“All our Masa Israel programs are focused on long-term engagement,” he said. “We’ve realized that there are so many interests there among young Jewish adults. How can we get them over there? … Sports is obviously something — if you love to do it, why not do it in Israel?”

Currently, baseball is an afterthought to many Israelis, and one might expect those trying to pioneer the legitimacy of baseball in the Jewish state to be facing an uphill battle. Josh Scharff, a St. Louis native and former Yale University first baseman, is the program’s first participant. He arrived 2 1/2 months ago as a sort of guinea pig and so far he doesn’t disagree with that assessment. 

“Baseball is a part of being American,” Scharff said. “When you come to a place that doesn’t have that, especially when you have 45 minutes with a kid in a school, you have to come in there and be the coolest person in his entire life. It’s a great challenge. You have to have a great session and be really impactful.”

According to Nate Fish, leader of day-to-day operations for the Israel Association of Baseball (the body that runs Israel’s youth leagues as well as its professional one), the state of Israeli baseball looks something like this: There are approximately 800 registered baseball players of varying competitive levels in the country, and only one high-quality baseball field. It’s in the city of Petah Tikva, is owned by a Baptist church, and has to be rented out for use. A lone baseball academy exists in Israel, which is recognized by the Major League Baseball (MLB) academy system. Fish started the academy two years ago; now he and Scharff run it together. 

“We have 17 kids in the academy this year. We send them to MLB elite camps in Europe to help them get scouted for college and pro ball,” Fish said. 

Fish grew up in Cleveland and played college ball at the University of Cincinnati with future Jewish major leaguer Kevin Youkilis. Fish’s major league ties don’t end there. He coached and played for Israel’s national team in several 2013 World Baseball Classic qualifiers, alongside Green and Hollywood native Gabe Kapler, who played for numerous major league teams and is now the Dodgers’ director of player development.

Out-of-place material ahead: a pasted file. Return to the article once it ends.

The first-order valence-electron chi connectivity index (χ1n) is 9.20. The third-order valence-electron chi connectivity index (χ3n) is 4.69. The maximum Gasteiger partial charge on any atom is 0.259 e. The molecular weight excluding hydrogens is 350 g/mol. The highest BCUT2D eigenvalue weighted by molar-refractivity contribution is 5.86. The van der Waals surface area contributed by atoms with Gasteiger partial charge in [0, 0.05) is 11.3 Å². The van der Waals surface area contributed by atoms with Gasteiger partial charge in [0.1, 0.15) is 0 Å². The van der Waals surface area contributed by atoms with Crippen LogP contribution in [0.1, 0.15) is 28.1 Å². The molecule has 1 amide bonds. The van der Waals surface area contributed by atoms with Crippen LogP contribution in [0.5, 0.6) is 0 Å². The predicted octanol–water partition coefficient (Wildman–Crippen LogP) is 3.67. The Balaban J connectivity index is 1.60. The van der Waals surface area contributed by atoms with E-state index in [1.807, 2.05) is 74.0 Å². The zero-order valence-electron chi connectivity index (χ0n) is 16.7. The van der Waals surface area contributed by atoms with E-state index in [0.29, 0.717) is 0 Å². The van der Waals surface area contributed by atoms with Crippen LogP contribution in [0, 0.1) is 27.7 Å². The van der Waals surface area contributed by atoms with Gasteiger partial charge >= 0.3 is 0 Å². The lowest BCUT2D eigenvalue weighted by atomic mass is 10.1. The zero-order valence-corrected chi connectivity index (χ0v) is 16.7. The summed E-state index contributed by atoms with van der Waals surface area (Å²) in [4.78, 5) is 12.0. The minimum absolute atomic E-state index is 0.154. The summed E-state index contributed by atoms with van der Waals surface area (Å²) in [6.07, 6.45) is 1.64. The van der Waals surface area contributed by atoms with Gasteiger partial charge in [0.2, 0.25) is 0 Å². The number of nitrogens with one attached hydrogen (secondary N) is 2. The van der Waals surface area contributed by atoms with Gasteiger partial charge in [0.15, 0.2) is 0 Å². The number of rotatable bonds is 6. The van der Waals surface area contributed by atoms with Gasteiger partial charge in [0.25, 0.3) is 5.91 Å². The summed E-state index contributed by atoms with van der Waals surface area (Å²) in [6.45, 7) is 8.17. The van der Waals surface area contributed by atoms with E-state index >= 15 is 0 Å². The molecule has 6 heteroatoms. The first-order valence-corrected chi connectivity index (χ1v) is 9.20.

Fish’s own professional career has included time spent playing in top European leagues. Now he has his sights set squarely on building Israel’s four-team premier league (currently with teams in Jerusalem, Modi’in, Tel Aviv and the academy’s team based in Petah Tikva) into something comparable to European ones. Fish sees Masa’s role in bringing over seasoned American players as crucial.

“This is a model used in Europe. They bring in two or three Americans, add them to rosters and bump up the level of play. We can definitely improve and move up to the quality of play in midrange European countries’ leagues,” Fish said. 

Once the league’s American imports arrive in early 2016, Fish said, he plans to expand the league, adding two more teams. Fish and Scharff — the Israel Association of Baseball’s only full-time employees — are hard at work to keep things moving forward until the cavalry arrives. 

At least, that’s the idea. There is a dedicated base of volunteers helping, but manpower is still stretched thin. Resources might be in relatively small supply but optimism certainly isn’t. 

“You can find us at headquarters — my apartment in Tel Aviv,” Fish joked about their day-to-day. “If we’re in my car, we’re fully mobile.” 

“Just call us the Israel Baseball Road Show,” Scharff added. 

Why Sandy Koufax sitting out a World Series game still matters 50 years later


Jesse Agler was pretty talented as a catcher and pitcher in Little League, yet his parents benched him regularly.

That’s because the Aglers had a no-baseball-on-Shabbat rule, one cloaked in sports royalty.

“It was a source of frustration as a kid, but I appreciated later what they tried to do,” said Agler, a 33-year-old radio broadcaster for the San Diego Padres who grew up in South Florida. “It goes back to Koufax making the point about that day, that it’s not for baseball.”

Agler was referring to the decision by Sandy Koufax, the star pitcher of the Los Angeles Dodgers, to sit out Game 1 of the 1965 World Series against the Minnesota Twins because it fell on Yom Kippur. Koufax instead started Game 2 the next afternoon. The Dodgers lost both days, but won the championship in seven games.

The mighty left-hander had dominated that regular season, leading the majors with 26 wins, a 2.04 earned run average, 27 complete games and 336 innings pitched – not to mention he also pitched a perfect game, set a 20th-century record with 382 strikeouts and earned the National League’s Cy Young Award.

Koufax was the supreme pitcher of his generation and the greatest Jewish hurler ever, and his taking a stand occurred at baseball’s centerpiece event. It’s become the stuff of legend in American Jewry as an example of ethnic pride.